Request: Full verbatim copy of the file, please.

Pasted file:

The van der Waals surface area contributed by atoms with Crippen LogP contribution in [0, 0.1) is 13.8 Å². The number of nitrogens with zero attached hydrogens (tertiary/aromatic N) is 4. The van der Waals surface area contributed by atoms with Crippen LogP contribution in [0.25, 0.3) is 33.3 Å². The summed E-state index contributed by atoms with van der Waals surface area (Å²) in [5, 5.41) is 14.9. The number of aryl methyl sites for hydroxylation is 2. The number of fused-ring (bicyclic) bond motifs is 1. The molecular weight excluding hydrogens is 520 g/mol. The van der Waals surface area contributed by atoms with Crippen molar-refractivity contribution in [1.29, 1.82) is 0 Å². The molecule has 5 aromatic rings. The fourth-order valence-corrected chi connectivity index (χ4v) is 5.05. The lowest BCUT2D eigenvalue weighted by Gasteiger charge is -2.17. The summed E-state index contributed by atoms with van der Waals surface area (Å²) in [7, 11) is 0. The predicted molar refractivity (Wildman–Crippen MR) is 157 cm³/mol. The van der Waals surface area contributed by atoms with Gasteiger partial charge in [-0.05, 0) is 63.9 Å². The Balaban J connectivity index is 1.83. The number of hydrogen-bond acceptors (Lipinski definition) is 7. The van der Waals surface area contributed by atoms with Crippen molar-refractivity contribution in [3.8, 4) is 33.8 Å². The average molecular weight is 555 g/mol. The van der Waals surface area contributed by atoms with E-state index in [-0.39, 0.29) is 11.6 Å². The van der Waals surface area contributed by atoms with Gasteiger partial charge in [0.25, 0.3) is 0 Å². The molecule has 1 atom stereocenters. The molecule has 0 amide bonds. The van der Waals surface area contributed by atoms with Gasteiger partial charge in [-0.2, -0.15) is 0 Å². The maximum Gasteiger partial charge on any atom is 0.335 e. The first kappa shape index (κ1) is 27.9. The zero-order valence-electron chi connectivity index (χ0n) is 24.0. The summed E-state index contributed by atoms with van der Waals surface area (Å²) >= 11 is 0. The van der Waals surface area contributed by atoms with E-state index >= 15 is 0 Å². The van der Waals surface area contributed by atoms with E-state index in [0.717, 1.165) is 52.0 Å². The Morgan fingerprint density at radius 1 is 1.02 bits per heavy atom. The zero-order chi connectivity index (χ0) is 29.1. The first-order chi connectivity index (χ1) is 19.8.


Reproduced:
The van der Waals surface area contributed by atoms with Crippen LogP contribution in [0, 0.1) is 13.8 Å². The number of nitrogens with zero attached hydrogens (tertiary/aromatic N) is 4. The van der Waals surface area contributed by atoms with Crippen LogP contribution in [0.25, 0.3) is 33.3 Å². The summed E-state index contributed by atoms with van der Waals surface area (Å²) in [5, 5.41) is 14.9. The number of aryl methyl sites for hydroxylation is 2. The number of fused-ring (bicyclic) bond motifs is 1. The molecular weight excluding hydrogens is 520 g/mol. The van der Waals surface area contributed by atoms with Crippen molar-refractivity contribution in [1.29, 1.82) is 0 Å². The molecule has 5 aromatic rings. The fourth-order valence-corrected chi connectivity index (χ4v) is 5.05. The lowest BCUT2D eigenvalue weighted by Gasteiger charge is -2.17. The summed E-state index contributed by atoms with van der Waals surface area (Å²) in [7, 11) is 0. The predicted molar refractivity (Wildman–Crippen MR) is 157 cm³/mol. The van der Waals surface area contributed by atoms with Gasteiger partial charge in [-0.05, 0) is 63.9 Å². The Balaban J connectivity index is 1.83. The number of hydrogen-bond acceptors (Lipinski definition) is 7. The van der Waals surface area contributed by atoms with Crippen molar-refractivity contribution in [3.8, 4) is 33.8 Å². The average molecular weight is 555 g/mol. The van der Waals surface area contributed by atoms with E-state index in [-0.39, 0.29) is 11.6 Å². The van der Waals surface area contributed by atoms with Gasteiger partial charge in [0.25, 0.3) is 0 Å². The molecule has 1 atom stereocenters. The molecule has 0 amide bonds. The van der Waals surface area contributed by atoms with Gasteiger partial charge in [-0.2, -0.15) is 0 Å². The maximum Gasteiger partial charge on any atom is 0.335 e. The first kappa shape index (κ1) is 27.9. The zero-order valence-electron chi connectivity index (χ0n) is 24.0. The summed E-state index contributed by atoms with van der Waals surface area (Å²) >= 11 is 0. The van der Waals surface area contributed by atoms with E-state index >= 15 is 0 Å². The van der Waals surface area contributed by atoms with E-state index in [0.717, 1.165) is 52.0 Å². The Morgan fingerprint density at radius 1 is 1.02 bits per heavy atom. The zero-order chi connectivity index (χ0) is 29.1. The first-order chi connectivity index (χ1) is 19.8.